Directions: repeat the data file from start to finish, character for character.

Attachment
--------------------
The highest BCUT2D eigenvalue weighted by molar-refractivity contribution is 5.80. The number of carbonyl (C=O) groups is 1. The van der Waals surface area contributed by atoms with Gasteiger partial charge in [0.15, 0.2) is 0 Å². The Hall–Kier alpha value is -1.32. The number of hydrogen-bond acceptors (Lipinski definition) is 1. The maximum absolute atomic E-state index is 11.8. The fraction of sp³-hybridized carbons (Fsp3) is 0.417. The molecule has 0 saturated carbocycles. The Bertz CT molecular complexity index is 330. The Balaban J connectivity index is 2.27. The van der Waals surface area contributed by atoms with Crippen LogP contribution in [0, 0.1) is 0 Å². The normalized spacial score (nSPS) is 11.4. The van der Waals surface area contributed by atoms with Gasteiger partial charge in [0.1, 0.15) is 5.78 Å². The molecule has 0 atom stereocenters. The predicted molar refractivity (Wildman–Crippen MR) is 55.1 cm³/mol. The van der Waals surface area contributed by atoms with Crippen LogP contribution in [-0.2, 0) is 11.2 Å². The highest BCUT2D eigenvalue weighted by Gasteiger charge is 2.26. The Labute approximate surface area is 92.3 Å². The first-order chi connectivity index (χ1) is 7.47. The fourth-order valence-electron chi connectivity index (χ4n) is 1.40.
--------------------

The highest BCUT2D eigenvalue weighted by molar-refractivity contribution is 5.80. The number of carbonyl (C=O) groups is 1. The van der Waals surface area contributed by atoms with Gasteiger partial charge in [0.15, 0.2) is 0 Å². The Hall–Kier alpha value is -1.32. The number of hydrogen-bond acceptors (Lipinski definition) is 1. The maximum absolute atomic E-state index is 11.8. The fraction of sp³-hybridized carbons (Fsp3) is 0.417. The molecule has 0 saturated carbocycles. The Bertz CT molecular complexity index is 330. The Balaban J connectivity index is 2.27. The van der Waals surface area contributed by atoms with Crippen LogP contribution in [0, 0.1) is 0 Å². The normalized spacial score (nSPS) is 11.4. The van der Waals surface area contributed by atoms with Gasteiger partial charge in [0.1, 0.15) is 5.78 Å². The molecule has 0 atom stereocenters. The predicted molar refractivity (Wildman–Crippen MR) is 55.1 cm³/mol. The van der Waals surface area contributed by atoms with Crippen LogP contribution in [-0.2, 0) is 11.2 Å². The highest BCUT2D eigenvalue weighted by Gasteiger charge is 2.26. The Labute approximate surface area is 92.3 Å². The first-order chi connectivity index (χ1) is 7.47. The fourth-order valence-electron chi connectivity index (χ4n) is 1.40.